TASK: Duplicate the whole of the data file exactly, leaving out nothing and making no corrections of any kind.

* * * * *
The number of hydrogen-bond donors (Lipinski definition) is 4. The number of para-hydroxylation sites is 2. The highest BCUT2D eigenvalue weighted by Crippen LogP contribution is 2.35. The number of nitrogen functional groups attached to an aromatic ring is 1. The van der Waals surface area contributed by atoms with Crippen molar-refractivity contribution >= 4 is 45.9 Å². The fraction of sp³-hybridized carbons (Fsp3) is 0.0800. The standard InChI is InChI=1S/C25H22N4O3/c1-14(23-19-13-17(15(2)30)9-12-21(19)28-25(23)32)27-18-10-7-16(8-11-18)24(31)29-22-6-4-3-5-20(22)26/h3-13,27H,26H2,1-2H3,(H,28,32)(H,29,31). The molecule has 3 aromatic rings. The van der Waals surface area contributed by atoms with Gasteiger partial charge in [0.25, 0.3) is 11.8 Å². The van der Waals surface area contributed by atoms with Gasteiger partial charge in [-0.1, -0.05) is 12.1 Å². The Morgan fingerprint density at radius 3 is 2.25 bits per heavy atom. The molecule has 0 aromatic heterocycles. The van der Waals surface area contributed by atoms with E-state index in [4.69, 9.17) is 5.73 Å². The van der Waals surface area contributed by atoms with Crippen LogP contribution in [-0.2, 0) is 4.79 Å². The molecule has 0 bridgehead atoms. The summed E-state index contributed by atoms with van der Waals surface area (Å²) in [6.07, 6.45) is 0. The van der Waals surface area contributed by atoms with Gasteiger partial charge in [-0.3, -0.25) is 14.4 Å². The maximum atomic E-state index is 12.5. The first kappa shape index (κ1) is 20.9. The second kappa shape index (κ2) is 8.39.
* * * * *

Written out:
The number of hydrogen-bond donors (Lipinski definition) is 4. The number of para-hydroxylation sites is 2. The highest BCUT2D eigenvalue weighted by Crippen LogP contribution is 2.35. The number of nitrogen functional groups attached to an aromatic ring is 1. The van der Waals surface area contributed by atoms with Crippen molar-refractivity contribution >= 4 is 45.9 Å². The fraction of sp³-hybridized carbons (Fsp3) is 0.0800. The standard InChI is InChI=1S/C25H22N4O3/c1-14(23-19-13-17(15(2)30)9-12-21(19)28-25(23)32)27-18-10-7-16(8-11-18)24(31)29-22-6-4-3-5-20(22)26/h3-13,27H,26H2,1-2H3,(H,28,32)(H,29,31). The molecule has 3 aromatic rings. The van der Waals surface area contributed by atoms with Gasteiger partial charge in [0.25, 0.3) is 11.8 Å². The van der Waals surface area contributed by atoms with Gasteiger partial charge in [-0.1, -0.05) is 12.1 Å². The Morgan fingerprint density at radius 3 is 2.25 bits per heavy atom. The molecule has 0 aromatic heterocycles. The van der Waals surface area contributed by atoms with E-state index in [4.69, 9.17) is 5.73 Å². The van der Waals surface area contributed by atoms with Crippen LogP contribution in [-0.2, 0) is 4.79 Å². The molecule has 0 bridgehead atoms. The summed E-state index contributed by atoms with van der Waals surface area (Å²) in [6.07, 6.45) is 0. The van der Waals surface area contributed by atoms with Gasteiger partial charge in [-0.3, -0.25) is 14.4 Å². The maximum atomic E-state index is 12.5. The first kappa shape index (κ1) is 20.9. The second kappa shape index (κ2) is 8.39.